Media Insider: CNN to Add Streaming, The Post Debuts AR Olympic Series, DOJ Protects Free Press

Welcome to Media Insider, PR Newswire’s roundup of media news stories from the week.

Woman reading a magazine

CNN announces CNN+, ‘most important launch for network since Ted Turner’

This week, CNN announced it will launch its own subscription streaming service in the first quarter of 2022. CNN+ will include eight to twelve hours of live programming a day, original series, and an interactive community. In preparation of the launch, CNN will be hiring hundreds of people and developing dozens of programs. Chief digital officer Andrew Morse will be overseeing CNN+. Jeff Zucker, president of CNN Worldwide, believes this is a new era for the company, stating, “CNN invented cable news in 1980, defined online news in 1995 and now is taking an important step in expanding what news can be by launching a direct-to-consumer streaming subscription service in 2022.”

Comcast and ViacomCBS bosses reportedly discussed a streaming deal for international markets.

‘The Washington Post’ Debuts Augmented Reality Olympic Series

The Washington Post is collaborating with Lede Lab to create a video series that will help report news on the Tokyo Olympics in a new way. The video series focuses on three sports: skateboarding, surfing, and sport climbing. The collaborative team is using augmented reality so viewers can experience what it’s like for the competitors during each event. Matt Vita, sports editor for The Washington Post, stated, “From augmented reality to experimental video to interactive storytelling, readers will have multiple options to discover the latest news and experience the games as if they were in Tokyo with the athletes.”

Related: Journalists face challenges covering a restricted Tokyo Olympics.

Pickleball craze inspires new lifestyle magazine

Publishing veteran Dick Porter has teamed up with magazine designer J. Armus to launch In Pickleball. The new sports-lifestyle magazine is aimed at fans of the fast-growing game of pickleball. The publishing team believes their current target demographic is mostly older and well-off Americans who live for the game but see that changing due to the recent pickleball craze among all generations. The first issue features Teddi Mellencamp Arroyave and will be distributed free to about 30,000 venues known to attract pickleballers. The magazine is the first step in a multi-platform plan, involving social media, a Web presence, and e-commerce.

Travel + Leisure celebrates its 50th anniversary by highlighting notable people and trips from its history.

Maria Douglas Reeve Tapped As Top Editor, ‘Houston Chronicle’

The Houston Chronicle has named Maria Douglas Reeve as executive editor. Reeve is the first person of color to serve as top editor at the 104-year-old newspaper. She began her career as a general assignment reporter at The Bradenton Herald in Florida and has since taken on various roles at the Star-Tribune and St. Paul Pioneer Press in Minneapolis. Most recently, she served as managing editor of the Chronicle since November 2019. Reeve plans to emphasize online journalism in a continued effort to transform the newspaper into a multiplatform media company.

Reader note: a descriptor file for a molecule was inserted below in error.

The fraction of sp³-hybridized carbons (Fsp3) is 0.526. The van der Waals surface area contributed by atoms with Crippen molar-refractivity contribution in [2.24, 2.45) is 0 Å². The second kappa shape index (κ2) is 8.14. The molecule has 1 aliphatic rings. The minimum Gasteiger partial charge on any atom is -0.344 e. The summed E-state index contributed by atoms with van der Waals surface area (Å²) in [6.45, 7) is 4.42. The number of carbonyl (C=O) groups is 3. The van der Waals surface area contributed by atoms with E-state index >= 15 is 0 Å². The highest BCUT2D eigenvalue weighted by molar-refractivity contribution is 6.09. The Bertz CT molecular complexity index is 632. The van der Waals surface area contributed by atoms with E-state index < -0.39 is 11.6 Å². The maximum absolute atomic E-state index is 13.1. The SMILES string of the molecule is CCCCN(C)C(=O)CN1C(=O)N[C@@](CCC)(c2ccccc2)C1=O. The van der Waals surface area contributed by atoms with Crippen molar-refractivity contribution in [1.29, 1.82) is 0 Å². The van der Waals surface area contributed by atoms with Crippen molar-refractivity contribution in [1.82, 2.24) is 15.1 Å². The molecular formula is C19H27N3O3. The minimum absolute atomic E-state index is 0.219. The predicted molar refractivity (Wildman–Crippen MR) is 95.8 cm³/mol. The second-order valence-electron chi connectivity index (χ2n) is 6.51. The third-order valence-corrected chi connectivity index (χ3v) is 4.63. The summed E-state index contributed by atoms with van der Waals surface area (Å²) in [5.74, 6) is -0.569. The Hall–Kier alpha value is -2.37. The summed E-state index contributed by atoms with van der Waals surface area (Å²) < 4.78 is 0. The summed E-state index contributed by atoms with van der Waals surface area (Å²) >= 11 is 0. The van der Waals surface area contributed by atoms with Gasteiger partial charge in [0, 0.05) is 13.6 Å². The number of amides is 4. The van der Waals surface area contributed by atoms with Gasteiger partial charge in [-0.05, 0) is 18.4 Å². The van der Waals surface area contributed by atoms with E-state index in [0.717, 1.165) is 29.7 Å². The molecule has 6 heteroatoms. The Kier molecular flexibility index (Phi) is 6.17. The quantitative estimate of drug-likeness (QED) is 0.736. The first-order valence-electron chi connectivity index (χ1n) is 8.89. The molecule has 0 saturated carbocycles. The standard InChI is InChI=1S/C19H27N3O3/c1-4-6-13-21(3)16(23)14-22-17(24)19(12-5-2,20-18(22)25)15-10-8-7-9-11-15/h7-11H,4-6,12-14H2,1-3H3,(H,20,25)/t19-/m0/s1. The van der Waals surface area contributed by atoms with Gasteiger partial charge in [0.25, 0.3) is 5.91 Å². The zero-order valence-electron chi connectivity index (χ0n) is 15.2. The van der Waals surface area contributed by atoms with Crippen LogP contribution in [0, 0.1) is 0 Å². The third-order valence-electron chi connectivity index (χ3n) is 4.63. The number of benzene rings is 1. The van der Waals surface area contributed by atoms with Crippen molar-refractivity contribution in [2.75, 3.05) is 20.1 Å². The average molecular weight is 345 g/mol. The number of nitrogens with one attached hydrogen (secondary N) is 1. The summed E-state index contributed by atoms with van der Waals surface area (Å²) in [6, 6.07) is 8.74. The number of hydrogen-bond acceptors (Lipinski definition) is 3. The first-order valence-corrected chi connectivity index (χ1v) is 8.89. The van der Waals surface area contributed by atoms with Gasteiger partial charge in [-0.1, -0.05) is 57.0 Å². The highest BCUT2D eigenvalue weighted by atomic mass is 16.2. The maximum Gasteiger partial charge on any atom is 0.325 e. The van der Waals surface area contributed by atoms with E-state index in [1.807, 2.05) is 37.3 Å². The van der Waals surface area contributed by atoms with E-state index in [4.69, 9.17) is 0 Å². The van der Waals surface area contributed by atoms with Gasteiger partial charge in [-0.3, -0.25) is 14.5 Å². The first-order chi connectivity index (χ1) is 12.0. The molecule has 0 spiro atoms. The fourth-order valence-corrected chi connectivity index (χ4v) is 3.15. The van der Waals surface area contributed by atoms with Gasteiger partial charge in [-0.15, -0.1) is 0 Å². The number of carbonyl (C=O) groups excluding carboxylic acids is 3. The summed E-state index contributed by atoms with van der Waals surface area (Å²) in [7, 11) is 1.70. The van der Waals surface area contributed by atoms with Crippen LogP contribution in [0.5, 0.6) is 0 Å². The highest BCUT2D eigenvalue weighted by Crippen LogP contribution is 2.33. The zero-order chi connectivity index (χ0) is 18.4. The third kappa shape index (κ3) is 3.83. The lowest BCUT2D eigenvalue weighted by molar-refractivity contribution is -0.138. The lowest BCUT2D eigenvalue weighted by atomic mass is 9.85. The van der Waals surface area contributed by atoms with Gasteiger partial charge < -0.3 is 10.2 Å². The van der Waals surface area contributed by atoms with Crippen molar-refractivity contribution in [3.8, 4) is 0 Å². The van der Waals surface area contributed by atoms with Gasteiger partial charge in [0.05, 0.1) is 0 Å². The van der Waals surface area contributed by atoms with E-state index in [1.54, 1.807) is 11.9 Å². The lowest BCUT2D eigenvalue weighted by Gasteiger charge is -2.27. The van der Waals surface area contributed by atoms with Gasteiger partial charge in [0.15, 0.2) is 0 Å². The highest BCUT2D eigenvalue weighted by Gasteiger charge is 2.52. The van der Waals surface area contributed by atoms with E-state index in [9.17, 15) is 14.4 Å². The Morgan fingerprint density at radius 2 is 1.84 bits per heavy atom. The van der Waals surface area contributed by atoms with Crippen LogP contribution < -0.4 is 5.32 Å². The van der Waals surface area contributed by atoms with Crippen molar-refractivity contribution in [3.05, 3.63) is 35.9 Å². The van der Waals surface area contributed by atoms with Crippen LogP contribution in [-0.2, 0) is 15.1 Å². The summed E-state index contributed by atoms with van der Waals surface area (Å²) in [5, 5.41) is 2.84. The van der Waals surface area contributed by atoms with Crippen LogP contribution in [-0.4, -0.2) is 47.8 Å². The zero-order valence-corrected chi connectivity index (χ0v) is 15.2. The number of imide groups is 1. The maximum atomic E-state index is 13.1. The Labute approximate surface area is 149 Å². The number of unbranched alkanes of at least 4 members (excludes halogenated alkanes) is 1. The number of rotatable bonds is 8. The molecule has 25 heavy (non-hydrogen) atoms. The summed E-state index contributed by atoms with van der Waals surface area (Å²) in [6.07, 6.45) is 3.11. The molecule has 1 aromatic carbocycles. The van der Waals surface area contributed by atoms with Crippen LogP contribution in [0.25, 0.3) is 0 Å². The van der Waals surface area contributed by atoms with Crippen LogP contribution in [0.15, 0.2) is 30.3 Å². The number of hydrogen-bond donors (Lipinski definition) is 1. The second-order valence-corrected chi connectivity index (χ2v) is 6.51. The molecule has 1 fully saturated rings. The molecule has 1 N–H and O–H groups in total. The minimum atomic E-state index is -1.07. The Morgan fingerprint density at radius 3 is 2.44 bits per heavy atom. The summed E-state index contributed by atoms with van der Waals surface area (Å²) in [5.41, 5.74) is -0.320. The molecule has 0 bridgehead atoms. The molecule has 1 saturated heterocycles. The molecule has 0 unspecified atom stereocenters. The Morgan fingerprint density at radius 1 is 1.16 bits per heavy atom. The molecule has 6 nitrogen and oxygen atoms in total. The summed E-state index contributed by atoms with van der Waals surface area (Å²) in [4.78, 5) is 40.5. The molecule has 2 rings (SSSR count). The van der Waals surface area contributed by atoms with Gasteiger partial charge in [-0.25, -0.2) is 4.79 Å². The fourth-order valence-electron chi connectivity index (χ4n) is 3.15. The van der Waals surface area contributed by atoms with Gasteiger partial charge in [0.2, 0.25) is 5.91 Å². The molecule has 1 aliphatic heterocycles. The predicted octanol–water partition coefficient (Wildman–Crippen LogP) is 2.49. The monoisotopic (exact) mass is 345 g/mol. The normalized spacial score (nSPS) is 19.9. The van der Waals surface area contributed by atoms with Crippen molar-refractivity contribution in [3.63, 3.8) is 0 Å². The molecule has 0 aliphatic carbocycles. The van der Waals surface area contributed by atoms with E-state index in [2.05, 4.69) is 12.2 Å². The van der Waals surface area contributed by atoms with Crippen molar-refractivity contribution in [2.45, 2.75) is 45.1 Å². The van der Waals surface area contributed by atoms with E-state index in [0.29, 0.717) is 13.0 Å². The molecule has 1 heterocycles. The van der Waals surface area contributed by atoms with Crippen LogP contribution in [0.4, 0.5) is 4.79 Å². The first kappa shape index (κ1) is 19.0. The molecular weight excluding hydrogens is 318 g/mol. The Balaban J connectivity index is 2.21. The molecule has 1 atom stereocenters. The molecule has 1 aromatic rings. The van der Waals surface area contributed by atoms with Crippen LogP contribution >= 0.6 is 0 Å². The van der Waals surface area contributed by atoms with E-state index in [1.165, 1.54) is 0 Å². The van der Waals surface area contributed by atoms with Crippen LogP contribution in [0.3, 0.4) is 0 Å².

More personnel news: Katrice Hardy has been appointed executive editor of The Dallas Morning News, becoming the first Black person to run the 125-year-old daily.

Department of Justice adopts new restrictions on obtaining journalists’ records

The Department of Justice has adopted a new policy restricting prosecutors from subpoenaing news media records and testimonies from reporters. Attorney General Merrick Garland issued a memo stating, “This new prohibition applies to compulsory legal process issued to reporters directly, to their publishers or employers, and to third-party service providers of any of the foregoing.” The new policy is a significant step forward in the protection of journalists’ First Amendment rights to gather information without governmental interference. Press advocates acknowledged the step forward but called for regulations to be codified into law so that future administrations cannot resume targeting journalists.

Read next: Seventeen news outlets are working together to cover spyware on a mass scale.

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Erin Wade is a Senior Customer Content Specialist with PR Newswire. She is also an animal lover and aspiring world traveler. Tune into her insights as a social curator at @TotalCSR.

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